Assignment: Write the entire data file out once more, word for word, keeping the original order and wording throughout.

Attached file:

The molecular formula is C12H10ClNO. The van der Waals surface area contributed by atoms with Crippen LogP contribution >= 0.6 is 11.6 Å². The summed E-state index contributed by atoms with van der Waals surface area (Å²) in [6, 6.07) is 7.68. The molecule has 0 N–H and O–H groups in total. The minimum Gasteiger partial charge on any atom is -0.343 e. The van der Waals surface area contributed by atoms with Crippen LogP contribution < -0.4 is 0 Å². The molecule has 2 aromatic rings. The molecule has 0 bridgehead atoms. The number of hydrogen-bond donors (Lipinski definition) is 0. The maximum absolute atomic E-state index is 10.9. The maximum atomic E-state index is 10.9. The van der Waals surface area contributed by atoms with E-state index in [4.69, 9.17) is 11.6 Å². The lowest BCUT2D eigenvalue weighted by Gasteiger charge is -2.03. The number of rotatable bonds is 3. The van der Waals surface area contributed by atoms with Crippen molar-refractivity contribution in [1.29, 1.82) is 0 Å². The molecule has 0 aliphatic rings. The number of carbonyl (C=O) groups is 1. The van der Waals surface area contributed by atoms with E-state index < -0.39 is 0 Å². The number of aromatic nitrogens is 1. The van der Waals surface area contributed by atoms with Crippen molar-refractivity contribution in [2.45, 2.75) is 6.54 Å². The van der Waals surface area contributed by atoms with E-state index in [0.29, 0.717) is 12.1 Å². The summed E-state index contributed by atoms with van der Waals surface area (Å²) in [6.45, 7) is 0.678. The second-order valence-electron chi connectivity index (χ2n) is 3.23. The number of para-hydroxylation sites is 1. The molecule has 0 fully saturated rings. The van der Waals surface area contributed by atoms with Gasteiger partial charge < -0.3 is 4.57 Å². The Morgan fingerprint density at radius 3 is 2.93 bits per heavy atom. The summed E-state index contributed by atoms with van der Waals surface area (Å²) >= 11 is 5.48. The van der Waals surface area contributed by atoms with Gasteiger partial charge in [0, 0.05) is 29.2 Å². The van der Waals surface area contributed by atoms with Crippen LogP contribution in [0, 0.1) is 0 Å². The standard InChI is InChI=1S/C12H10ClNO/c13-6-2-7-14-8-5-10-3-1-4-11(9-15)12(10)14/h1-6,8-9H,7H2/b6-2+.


The molecular formula is C12H10ClNO. The van der Waals surface area contributed by atoms with Crippen LogP contribution >= 0.6 is 11.6 Å². The summed E-state index contributed by atoms with van der Waals surface area (Å²) in [6, 6.07) is 7.68. The molecule has 0 N–H and O–H groups in total. The minimum Gasteiger partial charge on any atom is -0.343 e. The van der Waals surface area contributed by atoms with Crippen LogP contribution < -0.4 is 0 Å². The molecule has 2 aromatic rings. The molecule has 0 bridgehead atoms. The number of hydrogen-bond donors (Lipinski definition) is 0. The maximum absolute atomic E-state index is 10.9. The maximum atomic E-state index is 10.9. The van der Waals surface area contributed by atoms with E-state index in [4.69, 9.17) is 11.6 Å². The lowest BCUT2D eigenvalue weighted by Gasteiger charge is -2.03. The number of rotatable bonds is 3. The van der Waals surface area contributed by atoms with Crippen molar-refractivity contribution in [1.29, 1.82) is 0 Å². The molecule has 0 aliphatic rings. The number of carbonyl (C=O) groups is 1. The van der Waals surface area contributed by atoms with E-state index < -0.39 is 0 Å². The number of aromatic nitrogens is 1. The van der Waals surface area contributed by atoms with Crippen molar-refractivity contribution in [2.45, 2.75) is 6.54 Å². The van der Waals surface area contributed by atoms with E-state index in [0.29, 0.717) is 12.1 Å². The summed E-state index contributed by atoms with van der Waals surface area (Å²) in [6.45, 7) is 0.678. The second-order valence-electron chi connectivity index (χ2n) is 3.23. The number of para-hydroxylation sites is 1. The molecule has 0 fully saturated rings. The van der Waals surface area contributed by atoms with Gasteiger partial charge < -0.3 is 4.57 Å². The Morgan fingerprint density at radius 3 is 2.93 bits per heavy atom. The summed E-state index contributed by atoms with van der Waals surface area (Å²) >= 11 is 5.48. The van der Waals surface area contributed by atoms with Gasteiger partial charge in [0, 0.05) is 29.2 Å². The van der Waals surface area contributed by atoms with Crippen LogP contribution in [0, 0.1) is 0 Å². The standard InChI is InChI=1S/C12H10ClNO/c13-6-2-7-14-8-5-10-3-1-4-11(9-15)12(10)14/h1-6,8-9H,7H2/b6-2+.